Off the top of my head, people to call / email tomorrow:

- The LA who has issued his statement. They might just say he no longer meets the criteria for his current school but do not take that as an answer. Make sure you inform them that the colleges have indicated that they 'cannot meet his needs'.

- IPSEA or Contact A Family education lines. You need to know if the school are an academy and have his statement in front of you.

- Email the colleges you spoke to and detail their advice re: support and invite them to correct any misunderstandings within x working days.

- Local parent partnership service. You need representation with you at this meeting - sometimes IPSEA can support but I think time is not on your side here.

- Connextions service.

Things to read for evidence:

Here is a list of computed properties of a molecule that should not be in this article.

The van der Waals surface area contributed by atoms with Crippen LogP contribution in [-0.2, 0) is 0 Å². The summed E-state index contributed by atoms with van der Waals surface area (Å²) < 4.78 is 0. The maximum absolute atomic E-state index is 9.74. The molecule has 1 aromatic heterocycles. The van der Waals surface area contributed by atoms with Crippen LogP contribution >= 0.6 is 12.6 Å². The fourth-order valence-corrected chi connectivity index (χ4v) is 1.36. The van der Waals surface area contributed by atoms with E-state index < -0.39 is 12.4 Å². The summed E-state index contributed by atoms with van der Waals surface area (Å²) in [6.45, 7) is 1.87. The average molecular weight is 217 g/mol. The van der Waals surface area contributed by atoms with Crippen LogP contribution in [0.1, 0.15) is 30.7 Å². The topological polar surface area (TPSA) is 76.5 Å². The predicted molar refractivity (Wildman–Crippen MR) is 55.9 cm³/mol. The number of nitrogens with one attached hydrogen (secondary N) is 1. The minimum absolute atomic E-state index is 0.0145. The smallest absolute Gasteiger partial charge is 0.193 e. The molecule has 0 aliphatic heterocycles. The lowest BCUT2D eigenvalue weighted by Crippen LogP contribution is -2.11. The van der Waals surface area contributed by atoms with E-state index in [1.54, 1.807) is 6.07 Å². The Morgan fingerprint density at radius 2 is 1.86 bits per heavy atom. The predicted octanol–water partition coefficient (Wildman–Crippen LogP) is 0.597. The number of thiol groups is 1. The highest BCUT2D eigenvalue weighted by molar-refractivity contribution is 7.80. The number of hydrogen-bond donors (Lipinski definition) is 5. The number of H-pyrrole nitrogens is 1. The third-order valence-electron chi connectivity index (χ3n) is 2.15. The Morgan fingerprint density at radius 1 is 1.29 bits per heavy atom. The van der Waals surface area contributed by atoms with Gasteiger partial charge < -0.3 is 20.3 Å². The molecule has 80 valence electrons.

- Ambitious about Autism ran a report on this last academic year. I am certain they indicated that children with ASD do NOT follow predicable attainment patterns and as such mainstream criteria can be discriminatory

- New Code of Practice... It might help, it might not. It's 40mjns old and LAs are all at different points in transition. However, the new code is up to 25yrs.

HisMum - I am routing for him so hard. I understand that a move would be an utter, utter disaster for you all, especially as there appears to be NO realistic alternative.

My immediate thought is to request an urgent interim review of his statement as his placement is at risk BUT I don't know enough about this age group / sixth form to be confident - you need specialist, expert advice. IPSEA are defo the people to call tomorrow but ring the LA and Connextions first.

I am crossing everything

OddBoots Mon 01-Sep-14 01:12:12